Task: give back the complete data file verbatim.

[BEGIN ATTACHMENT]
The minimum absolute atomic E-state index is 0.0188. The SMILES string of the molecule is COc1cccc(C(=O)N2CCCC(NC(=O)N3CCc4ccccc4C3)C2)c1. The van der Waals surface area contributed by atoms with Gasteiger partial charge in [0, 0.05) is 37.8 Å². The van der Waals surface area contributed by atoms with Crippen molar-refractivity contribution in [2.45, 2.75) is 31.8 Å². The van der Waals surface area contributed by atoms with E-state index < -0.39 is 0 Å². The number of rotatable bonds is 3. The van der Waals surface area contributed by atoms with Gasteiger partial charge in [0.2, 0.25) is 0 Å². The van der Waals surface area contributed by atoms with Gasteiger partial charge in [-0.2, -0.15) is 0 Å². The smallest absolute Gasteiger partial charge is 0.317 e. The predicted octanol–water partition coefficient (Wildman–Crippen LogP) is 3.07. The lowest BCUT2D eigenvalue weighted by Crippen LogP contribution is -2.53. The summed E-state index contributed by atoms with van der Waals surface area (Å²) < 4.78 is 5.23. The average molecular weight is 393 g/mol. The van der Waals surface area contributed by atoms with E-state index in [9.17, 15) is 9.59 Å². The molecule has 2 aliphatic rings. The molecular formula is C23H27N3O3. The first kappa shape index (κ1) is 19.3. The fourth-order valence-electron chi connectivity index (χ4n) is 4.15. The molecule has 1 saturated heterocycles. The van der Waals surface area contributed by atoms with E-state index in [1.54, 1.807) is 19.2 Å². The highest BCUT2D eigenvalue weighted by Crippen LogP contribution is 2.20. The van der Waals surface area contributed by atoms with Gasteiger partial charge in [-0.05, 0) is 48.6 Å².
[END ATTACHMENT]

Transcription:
The minimum absolute atomic E-state index is 0.0188. The SMILES string of the molecule is COc1cccc(C(=O)N2CCCC(NC(=O)N3CCc4ccccc4C3)C2)c1. The van der Waals surface area contributed by atoms with Gasteiger partial charge in [0, 0.05) is 37.8 Å². The van der Waals surface area contributed by atoms with Crippen molar-refractivity contribution in [2.45, 2.75) is 31.8 Å². The van der Waals surface area contributed by atoms with E-state index < -0.39 is 0 Å². The number of rotatable bonds is 3. The van der Waals surface area contributed by atoms with Gasteiger partial charge in [0.2, 0.25) is 0 Å². The van der Waals surface area contributed by atoms with Gasteiger partial charge in [-0.2, -0.15) is 0 Å². The smallest absolute Gasteiger partial charge is 0.317 e. The predicted octanol–water partition coefficient (Wildman–Crippen LogP) is 3.07. The lowest BCUT2D eigenvalue weighted by Crippen LogP contribution is -2.53. The summed E-state index contributed by atoms with van der Waals surface area (Å²) < 4.78 is 5.23. The average molecular weight is 393 g/mol. The van der Waals surface area contributed by atoms with E-state index in [9.17, 15) is 9.59 Å². The molecule has 2 aliphatic rings. The molecular formula is C23H27N3O3. The first kappa shape index (κ1) is 19.3. The fourth-order valence-electron chi connectivity index (χ4n) is 4.15. The molecule has 1 saturated heterocycles. The van der Waals surface area contributed by atoms with E-state index in [1.54, 1.807) is 19.2 Å². The highest BCUT2D eigenvalue weighted by Crippen LogP contribution is 2.20. The van der Waals surface area contributed by atoms with Gasteiger partial charge in [-0.05, 0) is 48.6 Å².